Seattle’s ordinance requires large businesses, defined as those with more than 500 employees, to raise the minimum wage they pay their employees to $15 an hour over three years starting April 1, 2015. Smaller businesses get seven years to phase in the wage increase. But at the request of the Service Employees International Union (SEIU), the law treats a single hotel, print center, restaurant or in-home health care provider as if it employs more than 500 people due to its affiliation with a national chain, even if it only employs five people, thereby creating an uneven playing field.

The city’s ordinance willfully categorizes small, independently-owned franchise owners as big, out-of-state businesses, a violation of the Commerce Clause of the U.S. Constitution. The lawsuit argues that the Seattle ordinance defies years of legal precedent clearly defining a franchisee as an independent local business owner who operates separately from its franchisors that provide brand and marketing materials, based on the payment of an initial franchise fee and ongoing royalty payments to use the brand’s trademark.

Judge Jones is likely to decide on the preliminary injunction before the law takes effect on April 1. Regardless of the ruling on the injunction, the lawsuit against the franchisee provisions of the new law will continue.  

The injunction – and the lawsuit – seek to stop only the provisions of the new law that discriminate against franchise businesses. If the injunction is granted, the new minimum wage law still takes effect. Small franchise businesses, however, would adopt the $15 minimum wage on the same 7-year timetable as other small businesses, instead of the 3-year schedule currently required in the ordinance.     

To learn more about the preliminary injunction, read IFA’s motion for the injunction here, and the IFA’s further briefs on the injunction here and here.

What is the Franchise Industry Saying After the State of the Union Address?

IFA obtained input from key leaders within the franchise community about what they feel Congress and President Obama should do to support the business community. Here are excerpts, but you can find the full copy here.

Clint Ehlers
Franchisee, FAST SIGNS International
On NLRB Joint Employer Recommendation 

“I cannot imagine what I would do if I were stripped of my independence because a different business owner, hundreds of miles away, is facing a lawsuit that has nothing to do with me. Hopefully Congress will force the NLRB to reject this flawed recommendation.”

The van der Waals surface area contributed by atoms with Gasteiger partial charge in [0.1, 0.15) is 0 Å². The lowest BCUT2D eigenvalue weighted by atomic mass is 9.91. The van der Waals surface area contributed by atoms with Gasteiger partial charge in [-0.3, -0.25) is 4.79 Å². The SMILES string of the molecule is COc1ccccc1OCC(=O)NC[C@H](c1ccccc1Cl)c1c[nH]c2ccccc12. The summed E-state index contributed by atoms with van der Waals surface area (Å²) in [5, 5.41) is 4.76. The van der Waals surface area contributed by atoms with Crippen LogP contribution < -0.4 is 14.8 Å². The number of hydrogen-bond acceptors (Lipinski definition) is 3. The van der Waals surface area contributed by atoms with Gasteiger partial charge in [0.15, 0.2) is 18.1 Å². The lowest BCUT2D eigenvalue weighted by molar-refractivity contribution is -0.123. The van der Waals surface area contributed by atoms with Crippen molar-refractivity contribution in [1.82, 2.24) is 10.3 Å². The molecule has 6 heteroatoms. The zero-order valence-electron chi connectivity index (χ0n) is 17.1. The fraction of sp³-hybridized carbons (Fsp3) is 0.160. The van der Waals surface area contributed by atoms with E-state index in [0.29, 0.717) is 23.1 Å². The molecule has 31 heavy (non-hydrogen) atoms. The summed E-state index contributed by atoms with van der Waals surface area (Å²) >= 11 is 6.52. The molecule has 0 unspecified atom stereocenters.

Herv Breault
Franchisee, Philly Pretzel Factor 
On Proposed Minimum Wage Increases

“Congress should pass legislation that would give incentives for companies that hire military veterans, allowing veterans to pursue their leadership, teamwork and organizational experience.”

Nancy Bigley, CFE
CEO, Bottle & Bottega
On Federal Proposals to Increase Minimum Wage

“I have deep concerns about the proposed wage hikes being examined at the federal level. These dramatic wage increases are going to have a negative impact on small businesses, which already operate under thin margins. ”

Brooke Wilson
Multi-Unit Franchisee, TWO MEN AND A TRUCK®  
On the 30-Hour-Work-Week Requirement in the Affordable Care Act

“The 30-hour definition is a major change that could have far reaching consequences we have not yet begun to see and decisions like this will lead to an increase in part-time work throughout the American economy.”

Saunda Kitchen, CFE
Franchisee, Mr. Rooter Plumbing 
On the need for comprehensive Tax Reform

“America’s tax-code is not working for the economy and small-business owners like me are getting lost in the complex web. Comprehensive tax reform, aimed at creating a fairer and simpler tax code for America’s franchise small-business owners, is the best way to stay competitive and create more jobs.”

 

IFA Board Member Urges Return to 40 Hour Work Week

 

Today, the Senate Committee on Health, Education, Labor, and Pensions (HELP) held a hearing titled Examining Job-Based Health Insurance and Defining Full-Time Work. Among the witnesses testifying at the hearing was IFA Board Member Andy Puzder, CEO of CKE Restaurants Holdings, which owns the Carl’s Jr. and Hardee’s restaurant brands. In his testimony, Puzder explained to the Committee members that the Affordable Care Act’s redefinition of full time employment from the industry standard 40 hours per week to 30 hours was leading to a dramatic reduction in hours and take-home pay for part time workers.

“The logic for businesses is simple,” Puzder testified. “If you have three employees working 40 hours per week they will produce 120 labor hours. Five employees working 24 hours per week also produce 120 labor hours. Employers must offer the three full-time employees health insurance or pay a penalty. They have no obligation to the five part-time employees, making part time employment less costly. I believe this has resulted in employers reducing hundreds of thousands of jobs to under 30 hours a week.”

Bipartisan legislation to correct this negative impact of the Affordable Care Act’s employer mandate, the Save American Workers Act, cleared the House earlier this year by a  vote of 252-172. IFA has made passage of this critical reform one of its priorities for 2015. The More Time for Full Time Initiative, a coalition of leading business groups started by IFA, played an instrumental role in lobbying Congress to support this legislation. Companion legislation, the Forty Hours is Full Time Act has already been introduced in the Senate with bipartisan support. A letter from the More Time for Full Time Initiative encouraging passage of the legislation was introduced into the record during today’s hearing by HELP Committee Chairman Lamar Alexander (R-TN).

A complete video of the hearing, along with written testimony from the witnesses, can be found here.